By Rev. Dale Cockrum | Inland District Superintendent
[dropcap]L[/dropcap]ast month, JoAnna and I hosted a workshop for pastors who began ministry this summer at an Inland District church. Normally, pastors planning to move to a new church attend a conference‐sponsored Transition Workshop in late May, but in the Inland District, a range of unusual circumstances led to a series of last minute changes, and we had 14 pastors to our home who did not attend the May event because they did not then know they were moving this year!
Mary Huycke, a church consultant and former cabinet colleague, was one of the leaders of the May event, and I asked her to guide our time together. She asked me to name my expectations for pastors in the district, and I took that on as a challenge, recognizing that it’s hard to live up, or down, to unnamed expectations. I thought it might be helpful for our Inland Steeples readers to know my answer to Mary’s provocative question. I identified seven of my deepest, most fervently held convictions about ministry, and over the course of the next few months, I’ll share them with you.
For a glimpse of where we’re going, here are all seven:
- Ministry is all about people and relationships.
- Ministry requires a team.
- Ministry gives itself away.
- Ministry helps people deal with change.
- Ministry focuses on making disciples and engaging our mission‐field.
- The most important hour of ministry is Sunday morning worship.
- Ministry builds on the strengths of a congregation.
As I shared with the pastors, I was sitting in front of my library, and I introduced each of these convictions about ministry with a favorite book. Mary Huycke and Dan Smith wrote the first book, Practicing Right Relationships. Here’s what I said:
1. Ministry is all about people. In Bishop Hagiya’s presentation at the May Clergy Transition Workshop on “The First 90 Days” of ministry in a new parish, he talked a lot about visitation—and how important it is. I echo that from my own experience in four churches over 30 years, and from listening to churches talk about their pastors in six years as a superintendent. Nothing is more important than building strong spiritual relationships with the people of your church. I’ve heard from some churches (you may be serving one now) that apparently pastors don’t visit anymore. Pastors must have other more important things to do, people say, with wistful sadness.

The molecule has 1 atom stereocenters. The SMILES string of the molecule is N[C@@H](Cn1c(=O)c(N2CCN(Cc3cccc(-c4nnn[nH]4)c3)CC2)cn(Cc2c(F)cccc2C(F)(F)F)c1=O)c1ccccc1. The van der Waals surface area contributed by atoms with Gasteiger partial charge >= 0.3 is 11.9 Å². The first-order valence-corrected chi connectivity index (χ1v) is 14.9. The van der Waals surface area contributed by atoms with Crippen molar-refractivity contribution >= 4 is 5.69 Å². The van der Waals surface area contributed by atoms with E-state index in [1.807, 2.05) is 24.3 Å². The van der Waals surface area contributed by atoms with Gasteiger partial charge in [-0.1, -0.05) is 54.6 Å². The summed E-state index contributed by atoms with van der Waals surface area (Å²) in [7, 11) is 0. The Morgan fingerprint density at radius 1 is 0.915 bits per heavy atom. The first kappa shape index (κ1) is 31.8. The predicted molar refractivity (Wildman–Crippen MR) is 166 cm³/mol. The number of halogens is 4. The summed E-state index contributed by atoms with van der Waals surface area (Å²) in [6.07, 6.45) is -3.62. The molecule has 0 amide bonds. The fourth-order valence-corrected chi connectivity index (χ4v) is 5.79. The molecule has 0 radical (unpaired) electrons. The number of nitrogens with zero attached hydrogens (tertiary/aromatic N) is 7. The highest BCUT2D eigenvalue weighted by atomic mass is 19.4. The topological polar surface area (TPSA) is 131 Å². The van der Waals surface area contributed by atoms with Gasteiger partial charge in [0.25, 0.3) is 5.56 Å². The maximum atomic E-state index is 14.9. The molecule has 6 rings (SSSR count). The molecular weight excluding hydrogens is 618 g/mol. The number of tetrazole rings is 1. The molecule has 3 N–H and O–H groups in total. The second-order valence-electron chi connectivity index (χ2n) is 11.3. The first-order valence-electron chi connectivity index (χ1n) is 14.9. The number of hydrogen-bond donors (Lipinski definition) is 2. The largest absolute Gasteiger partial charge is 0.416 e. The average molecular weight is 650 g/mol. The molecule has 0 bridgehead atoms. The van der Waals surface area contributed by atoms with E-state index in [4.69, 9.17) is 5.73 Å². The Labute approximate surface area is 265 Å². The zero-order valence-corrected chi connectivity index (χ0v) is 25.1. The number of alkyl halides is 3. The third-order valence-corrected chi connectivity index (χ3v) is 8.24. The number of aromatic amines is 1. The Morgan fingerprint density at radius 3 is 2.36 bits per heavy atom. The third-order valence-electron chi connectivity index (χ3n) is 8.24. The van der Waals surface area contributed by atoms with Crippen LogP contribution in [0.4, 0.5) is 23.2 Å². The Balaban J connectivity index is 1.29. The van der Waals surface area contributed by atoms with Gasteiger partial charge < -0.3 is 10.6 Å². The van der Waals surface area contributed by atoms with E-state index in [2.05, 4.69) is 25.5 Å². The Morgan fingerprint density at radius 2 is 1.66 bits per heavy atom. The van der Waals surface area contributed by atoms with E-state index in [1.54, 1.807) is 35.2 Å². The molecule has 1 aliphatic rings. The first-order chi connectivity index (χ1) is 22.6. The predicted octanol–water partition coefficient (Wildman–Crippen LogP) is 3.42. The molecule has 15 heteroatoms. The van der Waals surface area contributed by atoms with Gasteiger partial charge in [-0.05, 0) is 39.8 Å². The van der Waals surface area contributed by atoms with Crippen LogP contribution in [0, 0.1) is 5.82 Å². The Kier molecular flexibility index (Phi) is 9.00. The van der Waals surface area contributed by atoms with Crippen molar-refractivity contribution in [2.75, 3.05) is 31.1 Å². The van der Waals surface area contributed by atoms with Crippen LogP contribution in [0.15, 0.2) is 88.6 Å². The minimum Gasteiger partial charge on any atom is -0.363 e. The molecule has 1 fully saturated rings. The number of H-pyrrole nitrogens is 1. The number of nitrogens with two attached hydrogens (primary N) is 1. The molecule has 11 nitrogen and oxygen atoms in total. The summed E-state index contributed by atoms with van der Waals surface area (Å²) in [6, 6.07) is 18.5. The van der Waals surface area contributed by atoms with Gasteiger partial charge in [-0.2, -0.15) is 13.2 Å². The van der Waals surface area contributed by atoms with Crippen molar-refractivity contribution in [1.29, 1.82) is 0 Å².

I think it is true that the nature of visiting has changed over time; expectations from generation to generation may be different, but the need to visit has not changed. We may visit more in people’s workplaces or at a local coffee shop, but we will still visit. The two hour‐long pastoral call in someone’s living room snacking on cookies and tea may give way to something shorter, but I expect you to visit the people of your church.
I believe it will pay huge dividends. When you visit beloved shut‐ins, that word spreads—we have a caring pastor. When you visit church folk, it builds real power for your ministry.
[pull_quote_left]You already have positional power, simply by being pastor. That and $4.00 will buy you a cup of coffee at Starbucks. [/pull_quote_left]You already have positional power, simply by being pastor. That and $4.00 will buy you a cup of coffee at Starbucks. Real power in a church is relational power; it comes over time and through having been with people through tough times, sitting at bedside in a hospital, helping someone cope with loss and grief, sharing conversations on things that matter.
I know there are many things you want to do in ministry, but everything else depends on how well you know and care for the people of your church. It informs your preaching in huge ways. As I was preparing to teach a CLM class on preaching recently, I remembered that about a year after I have arrived at each of my churches, someone came to me and said, quite seriously, “Dale, your preaching has gotten so much better recently.” Now I know that wasn’t true, but what had happened is that I knew people in the church better after a year and they knew me more fully, and it made my preaching better than it is.
Every few days in ministry, you have to make a choice. Will you take an afternoon to visit shut‐ins, check with a parishioner at the hospital, or have coffee with a church leader, OR will you (fill in the blank: work on the church website, arrange your library, or post something on your blog)? I may have given away some of my personal choices there, and sometimes we do find ourselves doing those other things, but I encourage you to spend time with people anytime there’s a choice about what you will do.